Treatment depends on the amount of blood loss and the status of the fetus. If the fetus is less than 36 weeks and neither mother or fetus is in any distress, then they may simply be monitored in hospital until a change in condition or fetal maturity whichever comes first.
Immediate delivery of the fetus may be indicated if the fetus is mature or if the fetus or mother is in distress. Blood volume replacement to maintain blood pressure and blood plasma replacement to maintain fibrinogen levels may be needed. Vaginal birth is usually preferred over caesarean section unless there is fetal distress. Caesarean section is contraindicated in cases of disseminated intravascular coagulation. Patient should be monitored for 7 days for PPH. Excessive bleeding from uterus may necessitate hysterectomy.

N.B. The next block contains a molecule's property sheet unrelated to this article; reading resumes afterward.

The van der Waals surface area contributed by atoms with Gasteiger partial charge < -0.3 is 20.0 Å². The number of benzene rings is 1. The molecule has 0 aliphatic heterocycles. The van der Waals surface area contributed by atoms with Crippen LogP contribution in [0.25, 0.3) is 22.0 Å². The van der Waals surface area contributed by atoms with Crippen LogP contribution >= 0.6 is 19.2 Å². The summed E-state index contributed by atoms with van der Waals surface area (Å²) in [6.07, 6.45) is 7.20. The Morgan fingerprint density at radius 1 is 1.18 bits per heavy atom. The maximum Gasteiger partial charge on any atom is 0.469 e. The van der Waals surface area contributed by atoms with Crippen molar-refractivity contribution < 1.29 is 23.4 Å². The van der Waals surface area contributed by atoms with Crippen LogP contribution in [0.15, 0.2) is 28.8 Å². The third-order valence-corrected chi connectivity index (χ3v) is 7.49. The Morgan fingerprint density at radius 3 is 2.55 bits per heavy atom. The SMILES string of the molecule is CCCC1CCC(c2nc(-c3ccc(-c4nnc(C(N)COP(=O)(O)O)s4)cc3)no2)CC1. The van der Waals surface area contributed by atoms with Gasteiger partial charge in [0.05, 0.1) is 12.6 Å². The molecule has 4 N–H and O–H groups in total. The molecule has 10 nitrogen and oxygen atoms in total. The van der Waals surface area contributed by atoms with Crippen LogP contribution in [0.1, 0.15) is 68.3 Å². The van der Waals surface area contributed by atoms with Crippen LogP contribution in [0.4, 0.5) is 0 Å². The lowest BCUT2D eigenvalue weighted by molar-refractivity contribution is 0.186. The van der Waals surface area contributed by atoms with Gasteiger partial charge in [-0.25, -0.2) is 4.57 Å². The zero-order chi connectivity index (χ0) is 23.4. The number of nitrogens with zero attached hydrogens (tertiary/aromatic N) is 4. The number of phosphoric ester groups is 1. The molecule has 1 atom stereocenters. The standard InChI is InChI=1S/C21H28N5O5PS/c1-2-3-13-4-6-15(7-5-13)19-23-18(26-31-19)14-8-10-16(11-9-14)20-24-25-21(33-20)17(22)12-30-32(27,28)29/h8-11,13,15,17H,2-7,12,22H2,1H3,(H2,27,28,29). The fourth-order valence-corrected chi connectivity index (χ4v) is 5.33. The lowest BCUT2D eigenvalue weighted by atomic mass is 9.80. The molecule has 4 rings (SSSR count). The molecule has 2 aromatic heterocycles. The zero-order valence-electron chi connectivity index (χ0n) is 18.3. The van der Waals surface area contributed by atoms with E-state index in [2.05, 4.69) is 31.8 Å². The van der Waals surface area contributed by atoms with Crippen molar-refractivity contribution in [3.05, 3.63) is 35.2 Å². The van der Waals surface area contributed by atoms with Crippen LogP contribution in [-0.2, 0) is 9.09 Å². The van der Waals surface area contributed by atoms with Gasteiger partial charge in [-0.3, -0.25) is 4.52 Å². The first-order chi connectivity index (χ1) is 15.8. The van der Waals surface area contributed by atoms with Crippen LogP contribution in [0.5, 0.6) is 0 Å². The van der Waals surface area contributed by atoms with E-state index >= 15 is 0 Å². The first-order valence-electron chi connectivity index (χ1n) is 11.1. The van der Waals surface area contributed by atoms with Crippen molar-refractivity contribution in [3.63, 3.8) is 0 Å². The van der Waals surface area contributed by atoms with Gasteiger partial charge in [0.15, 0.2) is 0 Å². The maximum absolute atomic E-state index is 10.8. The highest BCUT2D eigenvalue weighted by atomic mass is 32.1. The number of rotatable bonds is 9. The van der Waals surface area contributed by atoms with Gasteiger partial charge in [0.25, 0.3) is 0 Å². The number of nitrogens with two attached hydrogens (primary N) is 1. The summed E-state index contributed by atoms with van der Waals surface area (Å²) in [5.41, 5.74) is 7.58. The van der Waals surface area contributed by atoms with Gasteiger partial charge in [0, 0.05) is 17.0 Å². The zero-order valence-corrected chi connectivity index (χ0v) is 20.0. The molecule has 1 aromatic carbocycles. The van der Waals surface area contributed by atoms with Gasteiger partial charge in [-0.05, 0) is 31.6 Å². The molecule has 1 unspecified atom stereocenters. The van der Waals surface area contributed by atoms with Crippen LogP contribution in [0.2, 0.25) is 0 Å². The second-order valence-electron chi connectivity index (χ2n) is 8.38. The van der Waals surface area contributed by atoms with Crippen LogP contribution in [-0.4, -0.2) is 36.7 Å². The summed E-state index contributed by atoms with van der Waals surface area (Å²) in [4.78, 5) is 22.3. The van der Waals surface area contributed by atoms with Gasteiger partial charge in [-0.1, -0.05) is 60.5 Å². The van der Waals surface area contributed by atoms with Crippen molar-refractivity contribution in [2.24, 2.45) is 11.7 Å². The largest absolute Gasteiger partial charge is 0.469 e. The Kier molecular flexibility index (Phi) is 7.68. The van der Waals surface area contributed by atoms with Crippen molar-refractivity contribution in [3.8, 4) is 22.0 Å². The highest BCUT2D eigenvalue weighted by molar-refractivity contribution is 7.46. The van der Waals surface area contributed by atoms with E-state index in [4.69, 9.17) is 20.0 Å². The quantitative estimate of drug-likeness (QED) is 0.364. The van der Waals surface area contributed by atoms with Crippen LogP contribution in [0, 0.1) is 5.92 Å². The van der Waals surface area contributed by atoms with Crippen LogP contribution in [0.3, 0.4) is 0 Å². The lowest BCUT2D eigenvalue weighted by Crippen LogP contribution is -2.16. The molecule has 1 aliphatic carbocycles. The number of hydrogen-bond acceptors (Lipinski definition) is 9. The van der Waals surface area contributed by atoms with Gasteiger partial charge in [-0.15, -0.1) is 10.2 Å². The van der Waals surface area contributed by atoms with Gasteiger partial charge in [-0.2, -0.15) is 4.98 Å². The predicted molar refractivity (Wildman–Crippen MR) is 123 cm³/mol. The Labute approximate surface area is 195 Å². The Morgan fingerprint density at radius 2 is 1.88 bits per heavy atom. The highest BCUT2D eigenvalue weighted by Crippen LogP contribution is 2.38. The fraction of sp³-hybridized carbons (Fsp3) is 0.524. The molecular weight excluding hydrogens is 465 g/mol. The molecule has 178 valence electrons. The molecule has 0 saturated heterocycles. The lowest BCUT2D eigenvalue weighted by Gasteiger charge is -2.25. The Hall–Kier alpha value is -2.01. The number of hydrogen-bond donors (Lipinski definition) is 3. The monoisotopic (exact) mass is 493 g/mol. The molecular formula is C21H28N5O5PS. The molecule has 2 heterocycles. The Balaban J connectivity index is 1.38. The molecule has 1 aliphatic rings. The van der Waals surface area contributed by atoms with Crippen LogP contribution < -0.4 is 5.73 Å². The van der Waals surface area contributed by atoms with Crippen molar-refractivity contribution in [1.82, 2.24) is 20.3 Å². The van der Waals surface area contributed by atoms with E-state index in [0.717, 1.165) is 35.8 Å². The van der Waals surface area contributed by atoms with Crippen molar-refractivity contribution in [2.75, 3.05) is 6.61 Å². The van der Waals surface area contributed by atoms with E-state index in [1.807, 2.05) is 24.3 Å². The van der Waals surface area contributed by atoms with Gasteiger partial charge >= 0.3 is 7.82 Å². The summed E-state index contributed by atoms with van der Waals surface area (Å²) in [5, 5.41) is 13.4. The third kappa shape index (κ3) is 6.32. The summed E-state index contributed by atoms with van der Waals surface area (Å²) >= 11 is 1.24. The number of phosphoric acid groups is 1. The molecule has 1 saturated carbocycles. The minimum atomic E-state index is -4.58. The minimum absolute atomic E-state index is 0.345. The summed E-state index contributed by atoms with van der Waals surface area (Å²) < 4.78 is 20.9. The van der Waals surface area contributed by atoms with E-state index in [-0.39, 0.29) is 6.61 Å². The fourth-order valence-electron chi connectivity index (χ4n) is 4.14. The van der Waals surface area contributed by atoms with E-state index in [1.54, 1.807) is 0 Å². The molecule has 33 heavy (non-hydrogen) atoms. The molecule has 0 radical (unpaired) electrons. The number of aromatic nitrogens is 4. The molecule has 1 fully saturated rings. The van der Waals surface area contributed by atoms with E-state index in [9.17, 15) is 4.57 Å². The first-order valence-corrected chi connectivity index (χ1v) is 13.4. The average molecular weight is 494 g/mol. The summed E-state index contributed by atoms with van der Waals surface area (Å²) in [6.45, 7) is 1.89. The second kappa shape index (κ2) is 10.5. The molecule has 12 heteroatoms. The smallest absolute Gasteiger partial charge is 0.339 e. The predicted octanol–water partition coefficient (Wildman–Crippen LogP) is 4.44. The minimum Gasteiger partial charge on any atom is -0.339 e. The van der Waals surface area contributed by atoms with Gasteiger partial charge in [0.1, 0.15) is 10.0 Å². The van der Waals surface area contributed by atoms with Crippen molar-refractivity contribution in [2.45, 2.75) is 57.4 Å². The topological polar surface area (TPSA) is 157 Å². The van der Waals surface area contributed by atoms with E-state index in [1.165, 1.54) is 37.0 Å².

The prognosis of this complication depends on whether treatment is received by the patient, on the quality of treatment, and on the severity of the abruption.
In the Western world, maternal deaths due to placental abruption are rare; for instance a study done in Finland found that, between 1972 and 2005 placental abruption had a maternal mortality rate of 0.4 per 1,000 cases (which means that 1 in 2,500 women who had placental abruption died); this was similar to other Western countries during that period. The prognosis on the fetus is worse, currently, in the UK, about 15% of fetuses die following this event.
Without any form of medical intervention, as often happens in many parts of the world, placental abruption has a high maternal mortality rate.
- "Placental abruption | Pregnancy | Pregnancy complications | March of Dimes". Marchofdimes.com. Retrieved 2012-10-23.